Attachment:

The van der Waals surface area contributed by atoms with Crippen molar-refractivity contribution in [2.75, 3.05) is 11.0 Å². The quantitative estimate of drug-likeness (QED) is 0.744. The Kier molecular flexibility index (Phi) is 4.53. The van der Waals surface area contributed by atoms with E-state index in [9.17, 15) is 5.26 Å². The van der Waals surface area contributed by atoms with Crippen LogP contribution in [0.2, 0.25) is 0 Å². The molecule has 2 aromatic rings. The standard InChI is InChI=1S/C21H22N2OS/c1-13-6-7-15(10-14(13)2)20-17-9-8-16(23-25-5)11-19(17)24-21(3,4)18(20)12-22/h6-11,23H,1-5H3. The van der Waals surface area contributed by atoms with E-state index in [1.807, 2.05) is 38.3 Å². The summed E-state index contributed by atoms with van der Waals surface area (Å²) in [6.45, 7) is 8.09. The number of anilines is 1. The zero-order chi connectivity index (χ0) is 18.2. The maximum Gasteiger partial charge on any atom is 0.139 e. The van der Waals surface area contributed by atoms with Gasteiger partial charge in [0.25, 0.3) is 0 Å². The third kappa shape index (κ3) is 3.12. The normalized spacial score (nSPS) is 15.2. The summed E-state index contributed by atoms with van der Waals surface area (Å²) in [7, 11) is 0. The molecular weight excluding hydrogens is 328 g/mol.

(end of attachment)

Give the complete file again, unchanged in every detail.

The van der Waals surface area contributed by atoms with Crippen molar-refractivity contribution in [2.75, 3.05) is 11.0 Å². The quantitative estimate of drug-likeness (QED) is 0.744. The Kier molecular flexibility index (Phi) is 4.53. The van der Waals surface area contributed by atoms with E-state index in [9.17, 15) is 5.26 Å². The van der Waals surface area contributed by atoms with Crippen LogP contribution in [0.2, 0.25) is 0 Å². The molecule has 2 aromatic rings. The standard InChI is InChI=1S/C21H22N2OS/c1-13-6-7-15(10-14(13)2)20-17-9-8-16(23-25-5)11-19(17)24-21(3,4)18(20)12-22/h6-11,23H,1-5H3. The van der Waals surface area contributed by atoms with E-state index in [1.807, 2.05) is 38.3 Å². The summed E-state index contributed by atoms with van der Waals surface area (Å²) in [6.45, 7) is 8.09. The number of anilines is 1. The zero-order chi connectivity index (χ0) is 18.2. The maximum Gasteiger partial charge on any atom is 0.139 e. The van der Waals surface area contributed by atoms with Gasteiger partial charge in [0.25, 0.3) is 0 Å². The third kappa shape index (κ3) is 3.12. The normalized spacial score (nSPS) is 15.2. The summed E-state index contributed by atoms with van der Waals surface area (Å²) in [7, 11) is 0. The molecular weight excluding hydrogens is 328 g/mol.